As a comparison, Formula 1 consistently parades itself as one of the most successful social media sports in recent years, citing their huge rise in followers. But given when Bernie Ecclestone sold to Liberty Media in 2016, he 'didn't believe' in social media, then growing one of the most prominent sports in the world from a base of practically nothing is far easier - and less impressive - than it sounds.
It is the same with United and, indeed, most football clubs, who were derelict in identifying their revenue potential and once they got their houses in order the numbers were always likely to grow exponentially - for a while.
A CLEAR WARNING
The second thing is that other clubs have not only caught up - they are doing it better. Deloitte's 2019 Money League report comes with a clear and obvious warning to United. It says:
"In a global sponsorship market, all of the Money League clubs are competing not only with each other, but also with leading clubs from other sports with global appeal.
"It will be those clubs that think and act most creatively and expansively to realise the full value of their fan base that will improve their placing in the Money League."
The traditional methods of generating commercial revenue are more competitive than ever before, and if brands are going to part with huge fees to be, say, the shirt sponsor, then they want considerably more from the relationship than is currently on offer.
Just ask Chevrolet, who paid a huge €70m per season for the pleasure but now are desperate to extricate themselves from the deal, and the marketing executive who agreed terms was ruthlessly culled by the holding company, General Motors.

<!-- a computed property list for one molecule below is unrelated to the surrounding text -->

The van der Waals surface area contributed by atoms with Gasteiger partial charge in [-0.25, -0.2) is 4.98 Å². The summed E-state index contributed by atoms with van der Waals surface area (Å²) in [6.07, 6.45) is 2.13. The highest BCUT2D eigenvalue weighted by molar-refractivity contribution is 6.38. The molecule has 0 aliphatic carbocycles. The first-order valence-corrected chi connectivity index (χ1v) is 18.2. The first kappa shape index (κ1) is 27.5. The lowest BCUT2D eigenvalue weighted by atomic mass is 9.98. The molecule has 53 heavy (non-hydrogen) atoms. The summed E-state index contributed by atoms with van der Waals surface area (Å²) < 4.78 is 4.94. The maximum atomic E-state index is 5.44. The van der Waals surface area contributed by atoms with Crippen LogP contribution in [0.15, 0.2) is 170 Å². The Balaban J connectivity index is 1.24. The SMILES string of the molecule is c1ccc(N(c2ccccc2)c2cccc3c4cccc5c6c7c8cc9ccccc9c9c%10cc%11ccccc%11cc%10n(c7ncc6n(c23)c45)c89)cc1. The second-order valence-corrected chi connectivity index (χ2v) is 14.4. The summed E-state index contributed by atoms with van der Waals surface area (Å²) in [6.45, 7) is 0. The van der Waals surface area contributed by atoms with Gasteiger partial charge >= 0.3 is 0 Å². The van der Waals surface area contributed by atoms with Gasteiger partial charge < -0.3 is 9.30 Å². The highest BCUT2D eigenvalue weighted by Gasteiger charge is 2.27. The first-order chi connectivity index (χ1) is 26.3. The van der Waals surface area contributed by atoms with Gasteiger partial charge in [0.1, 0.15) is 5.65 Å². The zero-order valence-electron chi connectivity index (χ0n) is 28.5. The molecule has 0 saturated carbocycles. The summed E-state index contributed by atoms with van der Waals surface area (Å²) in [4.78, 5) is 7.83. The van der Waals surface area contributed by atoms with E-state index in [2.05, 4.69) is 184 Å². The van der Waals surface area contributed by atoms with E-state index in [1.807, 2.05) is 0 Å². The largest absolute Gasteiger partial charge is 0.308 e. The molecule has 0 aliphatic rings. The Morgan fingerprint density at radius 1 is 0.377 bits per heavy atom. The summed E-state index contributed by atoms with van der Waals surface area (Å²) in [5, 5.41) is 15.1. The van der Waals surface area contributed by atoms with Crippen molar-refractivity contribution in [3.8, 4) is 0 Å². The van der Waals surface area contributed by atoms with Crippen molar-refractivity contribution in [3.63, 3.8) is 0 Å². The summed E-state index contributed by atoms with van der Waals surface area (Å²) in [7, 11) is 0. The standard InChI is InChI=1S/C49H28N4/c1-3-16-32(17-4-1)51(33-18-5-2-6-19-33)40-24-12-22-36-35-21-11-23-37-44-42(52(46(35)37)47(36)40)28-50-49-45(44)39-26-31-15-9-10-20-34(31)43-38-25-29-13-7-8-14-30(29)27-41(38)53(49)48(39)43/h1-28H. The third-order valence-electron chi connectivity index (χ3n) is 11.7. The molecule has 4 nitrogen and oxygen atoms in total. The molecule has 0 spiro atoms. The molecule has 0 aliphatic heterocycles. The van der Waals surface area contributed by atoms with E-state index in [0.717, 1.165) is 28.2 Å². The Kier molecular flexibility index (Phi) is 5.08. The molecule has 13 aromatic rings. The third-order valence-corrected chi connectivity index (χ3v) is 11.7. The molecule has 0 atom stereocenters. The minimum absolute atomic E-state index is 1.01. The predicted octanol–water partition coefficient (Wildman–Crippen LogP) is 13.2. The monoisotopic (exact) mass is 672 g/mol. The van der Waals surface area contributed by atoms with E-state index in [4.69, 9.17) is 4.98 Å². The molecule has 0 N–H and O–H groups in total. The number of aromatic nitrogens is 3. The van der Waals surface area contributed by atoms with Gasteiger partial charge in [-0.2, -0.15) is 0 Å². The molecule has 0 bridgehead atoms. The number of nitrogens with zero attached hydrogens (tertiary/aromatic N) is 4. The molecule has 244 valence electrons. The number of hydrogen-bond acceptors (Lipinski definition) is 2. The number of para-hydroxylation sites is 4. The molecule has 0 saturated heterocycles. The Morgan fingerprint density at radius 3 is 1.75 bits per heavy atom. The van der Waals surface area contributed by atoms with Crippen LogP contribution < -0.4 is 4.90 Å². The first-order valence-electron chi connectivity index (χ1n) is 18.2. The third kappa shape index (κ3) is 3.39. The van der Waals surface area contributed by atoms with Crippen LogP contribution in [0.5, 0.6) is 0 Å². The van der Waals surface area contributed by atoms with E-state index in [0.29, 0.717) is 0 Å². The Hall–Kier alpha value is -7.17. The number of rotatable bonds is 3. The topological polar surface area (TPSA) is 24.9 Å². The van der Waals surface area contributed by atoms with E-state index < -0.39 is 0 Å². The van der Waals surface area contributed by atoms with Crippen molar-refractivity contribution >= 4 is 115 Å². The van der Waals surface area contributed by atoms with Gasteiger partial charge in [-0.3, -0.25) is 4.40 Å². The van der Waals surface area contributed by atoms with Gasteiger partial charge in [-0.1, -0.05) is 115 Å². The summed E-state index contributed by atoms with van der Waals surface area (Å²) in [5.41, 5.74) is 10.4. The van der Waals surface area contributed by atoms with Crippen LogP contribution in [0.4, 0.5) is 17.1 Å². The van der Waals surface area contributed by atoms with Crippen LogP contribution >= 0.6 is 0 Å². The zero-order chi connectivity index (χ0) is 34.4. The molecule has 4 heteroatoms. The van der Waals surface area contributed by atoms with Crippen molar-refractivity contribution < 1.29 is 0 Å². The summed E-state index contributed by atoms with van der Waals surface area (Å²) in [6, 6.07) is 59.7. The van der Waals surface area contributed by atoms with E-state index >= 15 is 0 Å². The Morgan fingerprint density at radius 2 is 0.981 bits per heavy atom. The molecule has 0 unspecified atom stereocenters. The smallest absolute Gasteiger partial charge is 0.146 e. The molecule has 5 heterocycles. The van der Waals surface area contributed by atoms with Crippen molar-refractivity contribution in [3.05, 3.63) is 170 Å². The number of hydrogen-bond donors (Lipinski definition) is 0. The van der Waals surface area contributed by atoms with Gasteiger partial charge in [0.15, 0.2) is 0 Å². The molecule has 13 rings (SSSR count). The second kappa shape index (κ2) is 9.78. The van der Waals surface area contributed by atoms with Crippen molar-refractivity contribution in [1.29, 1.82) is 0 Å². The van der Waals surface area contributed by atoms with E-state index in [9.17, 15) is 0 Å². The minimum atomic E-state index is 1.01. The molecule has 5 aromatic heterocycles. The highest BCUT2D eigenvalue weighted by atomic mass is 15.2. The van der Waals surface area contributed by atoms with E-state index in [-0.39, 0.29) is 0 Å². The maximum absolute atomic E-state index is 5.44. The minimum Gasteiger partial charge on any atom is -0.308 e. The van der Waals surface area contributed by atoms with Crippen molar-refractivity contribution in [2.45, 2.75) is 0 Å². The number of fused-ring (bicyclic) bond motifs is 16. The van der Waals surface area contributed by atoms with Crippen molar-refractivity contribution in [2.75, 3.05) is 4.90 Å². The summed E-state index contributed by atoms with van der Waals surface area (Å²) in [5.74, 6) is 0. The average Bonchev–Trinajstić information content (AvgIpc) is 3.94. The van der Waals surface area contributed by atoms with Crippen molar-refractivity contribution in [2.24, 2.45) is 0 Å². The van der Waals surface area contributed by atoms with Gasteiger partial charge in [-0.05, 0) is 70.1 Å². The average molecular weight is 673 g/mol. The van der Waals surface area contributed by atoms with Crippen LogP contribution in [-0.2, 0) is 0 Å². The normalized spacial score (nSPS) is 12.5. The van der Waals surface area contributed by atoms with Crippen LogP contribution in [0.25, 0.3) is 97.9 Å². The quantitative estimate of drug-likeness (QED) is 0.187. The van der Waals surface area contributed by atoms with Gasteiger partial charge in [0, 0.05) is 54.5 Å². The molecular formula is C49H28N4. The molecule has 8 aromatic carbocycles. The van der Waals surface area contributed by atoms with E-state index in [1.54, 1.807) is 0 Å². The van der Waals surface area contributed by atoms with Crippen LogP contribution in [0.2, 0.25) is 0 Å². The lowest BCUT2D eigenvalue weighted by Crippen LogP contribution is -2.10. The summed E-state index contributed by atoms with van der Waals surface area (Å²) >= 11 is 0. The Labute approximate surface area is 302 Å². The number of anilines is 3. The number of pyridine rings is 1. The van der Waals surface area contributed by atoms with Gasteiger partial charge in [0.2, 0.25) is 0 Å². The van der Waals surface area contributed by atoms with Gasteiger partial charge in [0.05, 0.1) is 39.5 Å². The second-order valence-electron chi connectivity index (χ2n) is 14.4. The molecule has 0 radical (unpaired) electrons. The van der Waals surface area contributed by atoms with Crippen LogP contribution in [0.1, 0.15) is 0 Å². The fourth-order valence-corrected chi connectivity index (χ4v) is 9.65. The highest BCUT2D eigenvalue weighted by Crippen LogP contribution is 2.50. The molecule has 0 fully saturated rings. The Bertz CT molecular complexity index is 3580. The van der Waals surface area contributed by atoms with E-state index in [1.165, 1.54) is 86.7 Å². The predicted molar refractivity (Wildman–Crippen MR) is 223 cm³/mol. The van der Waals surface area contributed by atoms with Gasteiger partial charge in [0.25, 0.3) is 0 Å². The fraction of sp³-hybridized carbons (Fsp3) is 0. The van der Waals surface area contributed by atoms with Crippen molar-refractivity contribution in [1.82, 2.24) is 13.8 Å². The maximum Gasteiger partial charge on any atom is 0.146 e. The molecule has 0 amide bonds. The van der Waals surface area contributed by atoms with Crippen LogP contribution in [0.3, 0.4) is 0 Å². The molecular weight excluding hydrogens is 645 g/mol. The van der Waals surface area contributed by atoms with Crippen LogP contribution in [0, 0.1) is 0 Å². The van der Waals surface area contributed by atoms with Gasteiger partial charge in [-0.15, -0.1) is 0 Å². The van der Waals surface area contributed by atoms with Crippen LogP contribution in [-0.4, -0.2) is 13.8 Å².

Furthermore, it is now well known that the Adidas agreement is subject to a 30% reduction if United spend two consecutive seasons out of the Champions League. With the club currently in fifth position and six points off the top four, that is very much under threat. So the club's two flagship, and most lucrative, deals are under serious concern of regression.
United's report to the Stock Exchange in September estimated an overall revenue reduction, from the €711m in 2019 to an estimated €650m.
ALREADY FALLING BEHIND
They have already been relegated to fifth in 2019 based purely on commercial revenue, not only trailing the big two but also Paris Saint-Germain and Bayern Munich. PSG's relationship with Michael Jordan and their infiltration of Paris Fashion week has led the brand into a more mainstream apparel environment and highlights that while others are innovating, Woodward is overseeing stagnation.
The (erroneous) consensus is that United's commercial might confounds team performance, but, finally, this worldview will look ridiculous. United will almost certainly fall out of the top three in total revenue for the first time, and what's more, not only are European superpowers becoming savvier, their most successful challengers, the ones winning things domestically and on an international stage, are hungrily closing in.
Liverpool now have the power to legally sever their relationship with New Balance and court a gigantic Nike deal which will take their revenue, and global brand exposure, to an entirely new level, while Anfield is being promoted as a multi-purpose venue that can host events beyond football.
Manchester City's new deal with Puma is a dramatic upgrade, while they have launched their own OTT platform to boost profile and provide another source of income. Meanwhile Tottenham, despite being some way behind at the moment, are investigating naming rights for their new arena which could provide a large increase to their income as well as their now regular hosting of NFL clashes. Damningly, Tottenham, Liverpool and Chelsea have all witnessed higher revenue growth year-on-year since 2016 than United.
In an article in the BBC in 2014, a 'United insider', referencing their commercial exploits, said: "Other clubs are taking a leaf out of our book.
"But copying how you do it is one thing. They are not the same as Manchester United."
No-one is copying United any more, and Woodward's last bastion of protection, his commercial acumen, is on the verge of being fully exposed.